Anke C. Plagnol and Lucía Macchia. "Economics of subjective well-being: Evaluating the evidence for the Easterlin Paradox". chapter in: Ayse K. Uskul and Shige Oishi (eds.). Socioeconomic Environment and Human Psychology. Oxford University Press. (2018).(website)
In 1974 economist Richard A. Easterlin asked in his seminal article “Does economic growth improve the human lot?” His answer to this question was a resounding no. The paper described what was later to be known as the Easterlin paradox, which is the observation that at one point in time rich nations are on average happier than poor nations, but over time there is no relationship between happiness and GDP. The Easterlin paradox can also be found at the individual level: Whereas at one point in time rich individuals are on average happier than poor individuals, people do normally not become any happier as their income increases. Social comparison and hedonic adaptation are commonly cited to explain this paradox.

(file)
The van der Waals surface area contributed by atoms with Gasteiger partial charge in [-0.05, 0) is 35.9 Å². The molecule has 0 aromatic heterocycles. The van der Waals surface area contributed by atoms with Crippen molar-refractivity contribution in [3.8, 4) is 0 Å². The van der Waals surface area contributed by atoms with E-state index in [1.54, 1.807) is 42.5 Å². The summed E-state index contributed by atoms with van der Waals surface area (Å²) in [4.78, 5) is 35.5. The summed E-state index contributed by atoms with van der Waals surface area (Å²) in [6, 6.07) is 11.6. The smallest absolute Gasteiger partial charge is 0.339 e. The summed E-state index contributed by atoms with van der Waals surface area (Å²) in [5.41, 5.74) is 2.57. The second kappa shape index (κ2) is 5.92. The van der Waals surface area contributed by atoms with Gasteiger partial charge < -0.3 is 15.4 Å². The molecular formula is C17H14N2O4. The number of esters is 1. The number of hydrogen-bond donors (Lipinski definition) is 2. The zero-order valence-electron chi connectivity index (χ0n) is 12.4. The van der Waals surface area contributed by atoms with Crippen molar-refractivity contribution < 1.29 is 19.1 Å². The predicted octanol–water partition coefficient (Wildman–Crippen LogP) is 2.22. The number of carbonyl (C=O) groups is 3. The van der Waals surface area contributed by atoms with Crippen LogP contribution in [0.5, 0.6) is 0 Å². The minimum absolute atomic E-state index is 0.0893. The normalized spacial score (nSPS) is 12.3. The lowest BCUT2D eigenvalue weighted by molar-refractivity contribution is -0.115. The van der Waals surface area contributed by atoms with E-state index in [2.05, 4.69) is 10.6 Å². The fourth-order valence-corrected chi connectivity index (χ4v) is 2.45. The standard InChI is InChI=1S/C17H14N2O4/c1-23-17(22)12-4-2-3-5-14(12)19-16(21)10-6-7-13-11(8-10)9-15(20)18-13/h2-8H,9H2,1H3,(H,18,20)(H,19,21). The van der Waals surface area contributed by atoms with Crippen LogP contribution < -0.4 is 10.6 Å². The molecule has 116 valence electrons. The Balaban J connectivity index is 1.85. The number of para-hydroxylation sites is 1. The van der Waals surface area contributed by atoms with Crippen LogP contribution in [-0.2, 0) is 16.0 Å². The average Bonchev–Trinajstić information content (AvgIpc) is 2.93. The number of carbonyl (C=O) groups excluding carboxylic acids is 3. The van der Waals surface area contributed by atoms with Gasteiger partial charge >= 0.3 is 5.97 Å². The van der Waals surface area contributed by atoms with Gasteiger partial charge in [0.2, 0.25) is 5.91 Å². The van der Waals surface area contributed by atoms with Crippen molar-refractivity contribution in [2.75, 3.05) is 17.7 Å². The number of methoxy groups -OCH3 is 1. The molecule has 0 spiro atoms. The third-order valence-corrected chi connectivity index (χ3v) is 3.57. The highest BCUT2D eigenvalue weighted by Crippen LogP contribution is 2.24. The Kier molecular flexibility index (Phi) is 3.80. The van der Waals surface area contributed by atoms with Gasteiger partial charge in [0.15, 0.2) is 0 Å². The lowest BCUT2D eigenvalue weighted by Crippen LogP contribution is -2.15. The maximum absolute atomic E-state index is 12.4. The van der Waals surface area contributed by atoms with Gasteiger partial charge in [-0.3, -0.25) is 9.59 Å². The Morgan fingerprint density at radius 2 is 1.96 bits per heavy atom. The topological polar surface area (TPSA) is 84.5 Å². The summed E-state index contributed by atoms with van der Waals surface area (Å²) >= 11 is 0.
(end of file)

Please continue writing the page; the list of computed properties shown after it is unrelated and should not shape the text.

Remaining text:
Easterlin’s 1974 paper is often described as starting the field of the Economics of Subjective Well-Being, although it was followed by almost two decades of little progress in this field. In the 1990s, economists started to increasingly use indicators of subjective well-being (SWB), first mainly to investigate topics such as income and SWB, and employment and SWB. The Easterlin paradox has been the topic of many published articles, with numerous studies supporting the original findings and some refuting them. Differences in findings can partially be attributed to data quality, the sample countries’ level of economic development and the time span under consideration. The present chapter describes the Easterlin paradox and recent evidence confirming or rejecting its existence. Other developments in the Economics of Subjective well-being are also discussed.